This is an excellent and useful way to organize your website if you are running multiple types of content simultaneously. In this tutorial, you will learn how to create a WordPress custom post type by building a site-specific plugin.
What is a WordPress custom post type?
WordPress provides some default post types, such as post, page, revision, and attachment. On a smaller scale, they will accurately present your blog topic. However, they may not be enough once your content is more diverse.
Where WordPress custom post type comes into play. In short, this is an additional post type that you create based on your needs. With this, you will be able to group your posts specifically.
Creating custom post types in WordPress is more efficient than assigning categories to your posts. Because categorizing articles puts them in the same list, usually in the post section. The problem is, if you have more than one broad subject, it will be difficult for you to monitor them.
On the other hand, it lets you choose a more appropriate section for your post from the beginning. This should help you classify your content better and more basically.
The WordPress custom post type has its own menu in the WordPress admin area, which leads to a list of posts of that particular type.
New WordPress Custom Post Type
In the example above, if a user visits the Custom Articles Database section of your site, the posts, or posts from the page, will not be included. This is because they are of their type.
Not only that, you can help reduce your searches by adding groups to the right post, such a great feature for your visitors in various categories of custom articles, such as reviews, tutorials, etc.?
What can you change to a WordPress custom post type?
You can choose where the menu appears in the admin area, whether that type of post is included in the search results, whether it supports excerpts, whether comments are allowed, and so on.
In addition, the WordPress custom post type allows you to enable the custom fields feature in the post editor. Thanks to this, it is possible to provide more information about your content.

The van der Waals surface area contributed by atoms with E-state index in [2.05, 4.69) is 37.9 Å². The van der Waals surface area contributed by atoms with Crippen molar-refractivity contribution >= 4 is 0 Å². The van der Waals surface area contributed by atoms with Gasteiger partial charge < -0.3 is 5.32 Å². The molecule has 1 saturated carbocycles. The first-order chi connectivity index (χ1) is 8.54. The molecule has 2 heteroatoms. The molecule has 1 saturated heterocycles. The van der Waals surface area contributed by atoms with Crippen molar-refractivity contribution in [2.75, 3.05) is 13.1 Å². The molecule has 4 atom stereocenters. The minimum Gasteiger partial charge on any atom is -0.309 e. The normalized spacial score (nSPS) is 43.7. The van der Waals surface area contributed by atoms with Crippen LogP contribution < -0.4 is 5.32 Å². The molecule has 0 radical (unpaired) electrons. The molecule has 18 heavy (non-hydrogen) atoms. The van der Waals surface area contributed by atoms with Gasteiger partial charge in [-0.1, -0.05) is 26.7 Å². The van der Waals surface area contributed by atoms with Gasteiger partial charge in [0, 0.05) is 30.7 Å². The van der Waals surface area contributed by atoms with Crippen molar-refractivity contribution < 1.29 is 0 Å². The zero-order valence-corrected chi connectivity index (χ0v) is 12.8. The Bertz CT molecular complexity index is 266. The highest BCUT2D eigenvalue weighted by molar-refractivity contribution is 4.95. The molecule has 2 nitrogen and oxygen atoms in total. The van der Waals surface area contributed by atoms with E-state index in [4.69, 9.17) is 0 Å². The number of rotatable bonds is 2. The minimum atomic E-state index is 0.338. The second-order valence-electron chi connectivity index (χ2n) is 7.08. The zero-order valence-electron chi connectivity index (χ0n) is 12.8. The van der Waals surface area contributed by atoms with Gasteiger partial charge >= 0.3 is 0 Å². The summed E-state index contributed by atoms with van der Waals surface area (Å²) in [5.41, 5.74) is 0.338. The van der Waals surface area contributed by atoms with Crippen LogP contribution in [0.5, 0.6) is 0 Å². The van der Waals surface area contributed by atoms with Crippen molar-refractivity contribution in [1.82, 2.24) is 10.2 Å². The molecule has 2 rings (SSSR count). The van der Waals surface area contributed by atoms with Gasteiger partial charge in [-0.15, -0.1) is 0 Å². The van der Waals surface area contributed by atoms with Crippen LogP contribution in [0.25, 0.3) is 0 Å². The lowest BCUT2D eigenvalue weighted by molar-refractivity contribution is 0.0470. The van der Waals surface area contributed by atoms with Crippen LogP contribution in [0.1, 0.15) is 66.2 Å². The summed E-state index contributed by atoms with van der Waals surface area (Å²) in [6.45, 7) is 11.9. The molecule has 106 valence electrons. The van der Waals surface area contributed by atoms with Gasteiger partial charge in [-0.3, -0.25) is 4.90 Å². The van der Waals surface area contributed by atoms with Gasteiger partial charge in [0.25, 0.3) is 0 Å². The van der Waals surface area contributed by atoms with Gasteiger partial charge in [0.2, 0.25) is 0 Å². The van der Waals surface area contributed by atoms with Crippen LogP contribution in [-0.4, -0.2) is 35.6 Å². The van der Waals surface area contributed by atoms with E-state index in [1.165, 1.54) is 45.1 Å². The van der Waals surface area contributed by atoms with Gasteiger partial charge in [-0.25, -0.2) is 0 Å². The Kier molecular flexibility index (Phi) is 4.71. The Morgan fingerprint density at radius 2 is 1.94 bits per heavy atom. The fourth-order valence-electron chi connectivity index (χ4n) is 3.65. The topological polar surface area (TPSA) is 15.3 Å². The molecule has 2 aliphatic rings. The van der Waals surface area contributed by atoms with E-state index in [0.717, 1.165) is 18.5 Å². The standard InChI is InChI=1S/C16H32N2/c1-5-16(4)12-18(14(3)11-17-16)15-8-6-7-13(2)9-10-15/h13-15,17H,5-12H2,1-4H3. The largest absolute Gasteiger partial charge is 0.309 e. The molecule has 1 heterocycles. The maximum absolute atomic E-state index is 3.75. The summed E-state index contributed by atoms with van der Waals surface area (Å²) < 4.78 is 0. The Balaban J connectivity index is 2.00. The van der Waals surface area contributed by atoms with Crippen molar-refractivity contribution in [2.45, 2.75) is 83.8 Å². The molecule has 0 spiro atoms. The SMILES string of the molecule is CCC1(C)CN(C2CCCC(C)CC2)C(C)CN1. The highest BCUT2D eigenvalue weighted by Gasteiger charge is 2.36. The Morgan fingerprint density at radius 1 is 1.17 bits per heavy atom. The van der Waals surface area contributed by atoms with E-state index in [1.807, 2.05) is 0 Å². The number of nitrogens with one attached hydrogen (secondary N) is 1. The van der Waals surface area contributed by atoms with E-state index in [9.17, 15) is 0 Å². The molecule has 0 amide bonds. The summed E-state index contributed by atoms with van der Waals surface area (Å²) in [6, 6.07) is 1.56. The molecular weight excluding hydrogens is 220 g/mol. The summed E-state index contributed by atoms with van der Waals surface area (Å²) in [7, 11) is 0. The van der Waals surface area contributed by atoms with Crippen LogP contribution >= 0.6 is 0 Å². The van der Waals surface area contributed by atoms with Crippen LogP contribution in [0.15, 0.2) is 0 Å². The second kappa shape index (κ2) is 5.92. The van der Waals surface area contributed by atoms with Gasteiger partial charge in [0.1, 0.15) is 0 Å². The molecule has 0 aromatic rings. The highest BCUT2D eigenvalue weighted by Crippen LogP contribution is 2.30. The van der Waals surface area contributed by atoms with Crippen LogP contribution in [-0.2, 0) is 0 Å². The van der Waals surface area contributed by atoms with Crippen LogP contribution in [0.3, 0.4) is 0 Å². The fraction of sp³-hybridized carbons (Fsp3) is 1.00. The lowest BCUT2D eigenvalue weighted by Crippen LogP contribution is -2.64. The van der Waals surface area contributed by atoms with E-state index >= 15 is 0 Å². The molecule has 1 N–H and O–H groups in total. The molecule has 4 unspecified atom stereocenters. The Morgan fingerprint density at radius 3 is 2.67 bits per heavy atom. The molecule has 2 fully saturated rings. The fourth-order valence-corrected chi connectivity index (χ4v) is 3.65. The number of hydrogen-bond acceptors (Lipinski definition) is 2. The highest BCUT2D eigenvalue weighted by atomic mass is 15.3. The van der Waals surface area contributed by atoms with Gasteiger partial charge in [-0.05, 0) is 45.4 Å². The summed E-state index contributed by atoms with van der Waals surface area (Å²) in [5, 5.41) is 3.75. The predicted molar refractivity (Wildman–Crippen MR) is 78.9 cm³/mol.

Take a look at our custom article post example. In addition to keeping the article as its main content, you have the option to add custom fields for information such as author, reading time, etc.
Custom field form under your post editor
However, any custom fields that you create are available on all post types. Therefore, a plugin is required to display a specific field only for a certain post type. We will explain how to do this later, so keep reading.
To start a WordPress custom post type element
learn to write a new function that calls the register_post_type () function. It should come with two parameters:
Post type name that should not be more than 20 characters long and should not contain spaces or capital letters. Our custom post type name is article.
An associative array named $ args that contains information about the post type in the ‘key’ = ‘value’ pairs.
Finally, all custom functions must be prefixed to avoid collisions with other plugins or theme functions. To make them specific, we are using the Hostinger Tutorials Initial for this example – ht.
To add a new custom post type, the initialization code should look like this:
Since $ args and $ label are both arrays, it is better to write the $ label variable first and then the $ args variable. Once this is done, you can register the code.
Now, we are going to discuss $ args and $ label arrays, which we will use to customize the WordPress custom post type.
What is $ args?
$ args is short for arguments and this variable is used to include arrays. On the other hand, an array is a data structure that stores elements (key and value pairs) of an object (WordPress custom post type).
There are many arrays in $ args, but we are only moving to the most used list. However, keep in mind that they are all optional.
Label – An array that defines various pieces of text, such as the menu name and the WordPress custom post name itself. We will talk about this array later in the $ label array section.
It can be shown in a post type template and will not be used anywhere else.
Public – To change the visibility of WordPress custom post types for authors and visitors. We are going to set the value of TRUE to display it in the WordPress dashboard.